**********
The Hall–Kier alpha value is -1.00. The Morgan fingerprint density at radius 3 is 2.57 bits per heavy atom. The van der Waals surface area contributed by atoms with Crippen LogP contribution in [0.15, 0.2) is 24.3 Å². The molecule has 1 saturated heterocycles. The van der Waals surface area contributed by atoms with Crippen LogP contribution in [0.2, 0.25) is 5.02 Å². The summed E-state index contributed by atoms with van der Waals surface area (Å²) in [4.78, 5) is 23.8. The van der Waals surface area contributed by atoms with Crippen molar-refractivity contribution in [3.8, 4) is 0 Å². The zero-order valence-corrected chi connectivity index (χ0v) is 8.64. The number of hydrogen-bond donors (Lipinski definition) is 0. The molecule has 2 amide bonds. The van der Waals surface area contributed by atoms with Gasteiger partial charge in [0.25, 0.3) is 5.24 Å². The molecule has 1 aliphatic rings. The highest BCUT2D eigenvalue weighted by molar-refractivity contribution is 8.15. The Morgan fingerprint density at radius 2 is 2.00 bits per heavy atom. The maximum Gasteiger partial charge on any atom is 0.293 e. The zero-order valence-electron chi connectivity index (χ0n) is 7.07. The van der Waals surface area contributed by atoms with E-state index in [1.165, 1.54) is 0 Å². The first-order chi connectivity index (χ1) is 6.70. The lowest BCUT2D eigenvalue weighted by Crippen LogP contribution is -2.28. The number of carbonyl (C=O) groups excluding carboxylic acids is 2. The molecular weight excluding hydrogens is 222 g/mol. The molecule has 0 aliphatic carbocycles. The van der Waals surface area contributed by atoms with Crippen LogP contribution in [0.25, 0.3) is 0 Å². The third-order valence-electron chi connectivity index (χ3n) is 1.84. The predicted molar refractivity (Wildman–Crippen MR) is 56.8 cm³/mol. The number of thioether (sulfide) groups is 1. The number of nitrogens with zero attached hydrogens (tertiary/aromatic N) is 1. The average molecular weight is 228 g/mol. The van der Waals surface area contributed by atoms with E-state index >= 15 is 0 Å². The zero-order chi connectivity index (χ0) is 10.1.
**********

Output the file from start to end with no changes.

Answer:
The Hall–Kier alpha value is -1.00. The Morgan fingerprint density at radius 3 is 2.57 bits per heavy atom. The van der Waals surface area contributed by atoms with Crippen LogP contribution in [0.15, 0.2) is 24.3 Å². The molecule has 1 saturated heterocycles. The van der Waals surface area contributed by atoms with Crippen LogP contribution in [0.2, 0.25) is 5.02 Å². The summed E-state index contributed by atoms with van der Waals surface area (Å²) in [4.78, 5) is 23.8. The van der Waals surface area contributed by atoms with Crippen molar-refractivity contribution in [3.8, 4) is 0 Å². The zero-order valence-corrected chi connectivity index (χ0v) is 8.64. The number of hydrogen-bond donors (Lipinski definition) is 0. The molecule has 2 amide bonds. The van der Waals surface area contributed by atoms with Gasteiger partial charge in [0.25, 0.3) is 5.24 Å². The molecule has 1 aliphatic rings. The highest BCUT2D eigenvalue weighted by molar-refractivity contribution is 8.15. The Morgan fingerprint density at radius 2 is 2.00 bits per heavy atom. The maximum Gasteiger partial charge on any atom is 0.293 e. The zero-order valence-electron chi connectivity index (χ0n) is 7.07. The van der Waals surface area contributed by atoms with E-state index in [1.165, 1.54) is 0 Å². The first-order chi connectivity index (χ1) is 6.70. The lowest BCUT2D eigenvalue weighted by Crippen LogP contribution is -2.28. The number of carbonyl (C=O) groups excluding carboxylic acids is 2. The molecular weight excluding hydrogens is 222 g/mol. The molecule has 0 aliphatic carbocycles. The van der Waals surface area contributed by atoms with Crippen LogP contribution in [0.25, 0.3) is 0 Å². The third-order valence-electron chi connectivity index (χ3n) is 1.84. The predicted molar refractivity (Wildman–Crippen MR) is 56.8 cm³/mol. The number of thioether (sulfide) groups is 1. The number of nitrogens with zero attached hydrogens (tertiary/aromatic N) is 1. The average molecular weight is 228 g/mol. The van der Waals surface area contributed by atoms with E-state index >= 15 is 0 Å². The zero-order chi connectivity index (χ0) is 10.1.